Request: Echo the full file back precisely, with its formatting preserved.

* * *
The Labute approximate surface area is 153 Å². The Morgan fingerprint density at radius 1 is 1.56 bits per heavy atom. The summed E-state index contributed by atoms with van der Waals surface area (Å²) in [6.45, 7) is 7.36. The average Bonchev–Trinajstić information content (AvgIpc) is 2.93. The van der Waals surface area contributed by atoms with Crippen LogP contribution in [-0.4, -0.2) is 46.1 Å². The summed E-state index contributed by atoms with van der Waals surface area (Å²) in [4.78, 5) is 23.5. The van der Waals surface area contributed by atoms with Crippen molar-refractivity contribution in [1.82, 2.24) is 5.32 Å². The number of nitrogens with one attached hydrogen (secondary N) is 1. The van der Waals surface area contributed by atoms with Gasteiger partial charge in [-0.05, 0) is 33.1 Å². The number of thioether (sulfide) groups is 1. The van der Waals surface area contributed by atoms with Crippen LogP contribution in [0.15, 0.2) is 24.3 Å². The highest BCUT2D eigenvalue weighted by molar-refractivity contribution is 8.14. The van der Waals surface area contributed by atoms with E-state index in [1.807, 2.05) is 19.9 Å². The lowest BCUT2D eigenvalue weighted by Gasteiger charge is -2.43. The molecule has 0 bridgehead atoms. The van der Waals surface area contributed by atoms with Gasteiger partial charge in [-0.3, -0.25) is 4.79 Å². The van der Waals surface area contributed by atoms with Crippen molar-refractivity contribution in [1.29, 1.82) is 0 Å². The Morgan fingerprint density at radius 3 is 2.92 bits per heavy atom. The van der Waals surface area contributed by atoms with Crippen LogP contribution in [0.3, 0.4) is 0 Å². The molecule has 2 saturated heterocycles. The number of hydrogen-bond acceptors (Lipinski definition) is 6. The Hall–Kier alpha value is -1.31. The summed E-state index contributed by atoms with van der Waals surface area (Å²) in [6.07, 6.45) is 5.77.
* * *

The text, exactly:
The Labute approximate surface area is 153 Å². The Morgan fingerprint density at radius 1 is 1.56 bits per heavy atom. The summed E-state index contributed by atoms with van der Waals surface area (Å²) in [6.45, 7) is 7.36. The average Bonchev–Trinajstić information content (AvgIpc) is 2.93. The van der Waals surface area contributed by atoms with Crippen LogP contribution in [-0.4, -0.2) is 46.1 Å². The summed E-state index contributed by atoms with van der Waals surface area (Å²) in [4.78, 5) is 23.5. The van der Waals surface area contributed by atoms with Crippen molar-refractivity contribution in [1.82, 2.24) is 5.32 Å². The number of nitrogens with one attached hydrogen (secondary N) is 1. The van der Waals surface area contributed by atoms with Gasteiger partial charge in [-0.05, 0) is 33.1 Å². The number of thioether (sulfide) groups is 1. The van der Waals surface area contributed by atoms with Crippen LogP contribution in [0.15, 0.2) is 24.3 Å². The highest BCUT2D eigenvalue weighted by molar-refractivity contribution is 8.14. The van der Waals surface area contributed by atoms with E-state index in [1.807, 2.05) is 19.9 Å². The lowest BCUT2D eigenvalue weighted by Gasteiger charge is -2.43. The molecule has 0 bridgehead atoms. The van der Waals surface area contributed by atoms with Gasteiger partial charge in [-0.3, -0.25) is 4.79 Å². The van der Waals surface area contributed by atoms with Crippen molar-refractivity contribution in [1.29, 1.82) is 0 Å². The Morgan fingerprint density at radius 3 is 2.92 bits per heavy atom. The van der Waals surface area contributed by atoms with Crippen LogP contribution in [0.3, 0.4) is 0 Å². The molecule has 2 saturated heterocycles. The number of hydrogen-bond acceptors (Lipinski definition) is 6. The Hall–Kier alpha value is -1.31. The summed E-state index contributed by atoms with van der Waals surface area (Å²) in [6.07, 6.45) is 5.77.